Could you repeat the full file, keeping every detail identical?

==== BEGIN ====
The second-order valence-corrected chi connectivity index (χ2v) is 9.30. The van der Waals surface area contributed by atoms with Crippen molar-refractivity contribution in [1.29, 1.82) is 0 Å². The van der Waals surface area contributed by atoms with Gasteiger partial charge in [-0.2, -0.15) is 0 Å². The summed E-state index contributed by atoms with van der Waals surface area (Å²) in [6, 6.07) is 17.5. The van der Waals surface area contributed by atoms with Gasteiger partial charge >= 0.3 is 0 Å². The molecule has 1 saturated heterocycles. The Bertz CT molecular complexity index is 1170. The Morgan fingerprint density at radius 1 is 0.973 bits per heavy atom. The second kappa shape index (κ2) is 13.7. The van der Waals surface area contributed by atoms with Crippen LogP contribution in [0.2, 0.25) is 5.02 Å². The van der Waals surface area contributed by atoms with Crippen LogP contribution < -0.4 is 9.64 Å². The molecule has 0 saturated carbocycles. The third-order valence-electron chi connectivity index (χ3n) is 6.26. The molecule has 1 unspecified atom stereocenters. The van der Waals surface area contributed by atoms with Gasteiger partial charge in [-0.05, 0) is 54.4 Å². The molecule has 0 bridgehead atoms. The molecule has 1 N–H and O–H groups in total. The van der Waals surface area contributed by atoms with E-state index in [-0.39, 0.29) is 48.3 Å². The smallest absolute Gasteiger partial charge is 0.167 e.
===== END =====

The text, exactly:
The second-order valence-corrected chi connectivity index (χ2v) is 9.30. The van der Waals surface area contributed by atoms with Crippen molar-refractivity contribution in [1.29, 1.82) is 0 Å². The van der Waals surface area contributed by atoms with Gasteiger partial charge in [-0.2, -0.15) is 0 Å². The summed E-state index contributed by atoms with van der Waals surface area (Å²) in [6, 6.07) is 17.5. The van der Waals surface area contributed by atoms with Gasteiger partial charge >= 0.3 is 0 Å². The molecule has 1 saturated heterocycles. The Bertz CT molecular complexity index is 1170. The Morgan fingerprint density at radius 1 is 0.973 bits per heavy atom. The second kappa shape index (κ2) is 13.7. The van der Waals surface area contributed by atoms with Crippen LogP contribution in [0.2, 0.25) is 5.02 Å². The van der Waals surface area contributed by atoms with Crippen LogP contribution < -0.4 is 9.64 Å². The molecule has 0 saturated carbocycles. The third-order valence-electron chi connectivity index (χ3n) is 6.26. The molecule has 1 unspecified atom stereocenters. The van der Waals surface area contributed by atoms with Gasteiger partial charge in [-0.05, 0) is 54.4 Å². The molecule has 0 bridgehead atoms. The molecule has 1 N–H and O–H groups in total. The van der Waals surface area contributed by atoms with E-state index in [-0.39, 0.29) is 48.3 Å². The smallest absolute Gasteiger partial charge is 0.167 e.